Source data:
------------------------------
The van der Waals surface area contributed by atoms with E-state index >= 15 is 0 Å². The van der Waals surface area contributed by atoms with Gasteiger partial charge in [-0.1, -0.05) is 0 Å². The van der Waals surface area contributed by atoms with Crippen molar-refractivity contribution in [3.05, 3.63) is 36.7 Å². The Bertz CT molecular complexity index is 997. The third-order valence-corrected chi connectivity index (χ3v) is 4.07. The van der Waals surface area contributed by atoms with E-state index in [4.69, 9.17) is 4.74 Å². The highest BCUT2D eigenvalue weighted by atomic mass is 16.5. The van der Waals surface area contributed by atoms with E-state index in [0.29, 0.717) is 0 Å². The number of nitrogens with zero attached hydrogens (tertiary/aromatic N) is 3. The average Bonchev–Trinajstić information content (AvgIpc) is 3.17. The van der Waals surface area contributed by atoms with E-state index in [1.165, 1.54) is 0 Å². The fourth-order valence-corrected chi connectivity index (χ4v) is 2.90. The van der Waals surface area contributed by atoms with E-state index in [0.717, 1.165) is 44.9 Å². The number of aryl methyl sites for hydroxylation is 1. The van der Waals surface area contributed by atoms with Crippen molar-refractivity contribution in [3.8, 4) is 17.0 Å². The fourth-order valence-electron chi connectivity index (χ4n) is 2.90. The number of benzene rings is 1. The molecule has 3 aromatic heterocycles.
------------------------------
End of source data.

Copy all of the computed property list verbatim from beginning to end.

The van der Waals surface area contributed by atoms with E-state index >= 15 is 0 Å². The van der Waals surface area contributed by atoms with Gasteiger partial charge in [-0.1, -0.05) is 0 Å². The van der Waals surface area contributed by atoms with Crippen molar-refractivity contribution in [3.05, 3.63) is 36.7 Å². The Bertz CT molecular complexity index is 997. The third-order valence-corrected chi connectivity index (χ3v) is 4.07. The van der Waals surface area contributed by atoms with E-state index in [4.69, 9.17) is 4.74 Å². The highest BCUT2D eigenvalue weighted by atomic mass is 16.5. The van der Waals surface area contributed by atoms with E-state index in [0.29, 0.717) is 0 Å². The number of nitrogens with zero attached hydrogens (tertiary/aromatic N) is 3. The average Bonchev–Trinajstić information content (AvgIpc) is 3.17. The van der Waals surface area contributed by atoms with E-state index in [1.165, 1.54) is 0 Å². The fourth-order valence-corrected chi connectivity index (χ4v) is 2.90. The van der Waals surface area contributed by atoms with E-state index in [0.717, 1.165) is 44.9 Å². The number of aryl methyl sites for hydroxylation is 1. The van der Waals surface area contributed by atoms with Crippen molar-refractivity contribution in [3.8, 4) is 17.0 Å². The fourth-order valence-electron chi connectivity index (χ4n) is 2.90. The number of benzene rings is 1. The molecule has 3 aromatic heterocycles.